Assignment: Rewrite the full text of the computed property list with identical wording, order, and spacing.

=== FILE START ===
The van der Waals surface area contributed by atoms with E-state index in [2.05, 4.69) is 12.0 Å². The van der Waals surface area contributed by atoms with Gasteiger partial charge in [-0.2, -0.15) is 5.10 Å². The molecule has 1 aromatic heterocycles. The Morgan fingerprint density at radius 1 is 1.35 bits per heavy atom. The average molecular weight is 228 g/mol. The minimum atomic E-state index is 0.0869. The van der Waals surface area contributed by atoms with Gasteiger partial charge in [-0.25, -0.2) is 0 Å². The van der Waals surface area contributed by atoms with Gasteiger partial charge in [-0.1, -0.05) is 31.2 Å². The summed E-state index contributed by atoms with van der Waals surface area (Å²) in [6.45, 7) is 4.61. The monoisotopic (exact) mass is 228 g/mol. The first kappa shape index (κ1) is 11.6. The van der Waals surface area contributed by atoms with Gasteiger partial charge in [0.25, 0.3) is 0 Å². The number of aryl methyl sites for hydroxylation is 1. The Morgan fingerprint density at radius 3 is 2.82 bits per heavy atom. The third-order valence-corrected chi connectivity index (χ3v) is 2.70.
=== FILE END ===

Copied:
The van der Waals surface area contributed by atoms with E-state index in [2.05, 4.69) is 12.0 Å². The van der Waals surface area contributed by atoms with Gasteiger partial charge in [-0.2, -0.15) is 5.10 Å². The molecule has 1 aromatic heterocycles. The Morgan fingerprint density at radius 1 is 1.35 bits per heavy atom. The average molecular weight is 228 g/mol. The minimum atomic E-state index is 0.0869. The van der Waals surface area contributed by atoms with Gasteiger partial charge in [-0.25, -0.2) is 0 Å². The van der Waals surface area contributed by atoms with Gasteiger partial charge in [-0.1, -0.05) is 31.2 Å². The summed E-state index contributed by atoms with van der Waals surface area (Å²) in [6.45, 7) is 4.61. The monoisotopic (exact) mass is 228 g/mol. The first kappa shape index (κ1) is 11.6. The van der Waals surface area contributed by atoms with Gasteiger partial charge in [0.25, 0.3) is 0 Å². The number of aryl methyl sites for hydroxylation is 1. The Morgan fingerprint density at radius 3 is 2.82 bits per heavy atom. The third-order valence-corrected chi connectivity index (χ3v) is 2.70.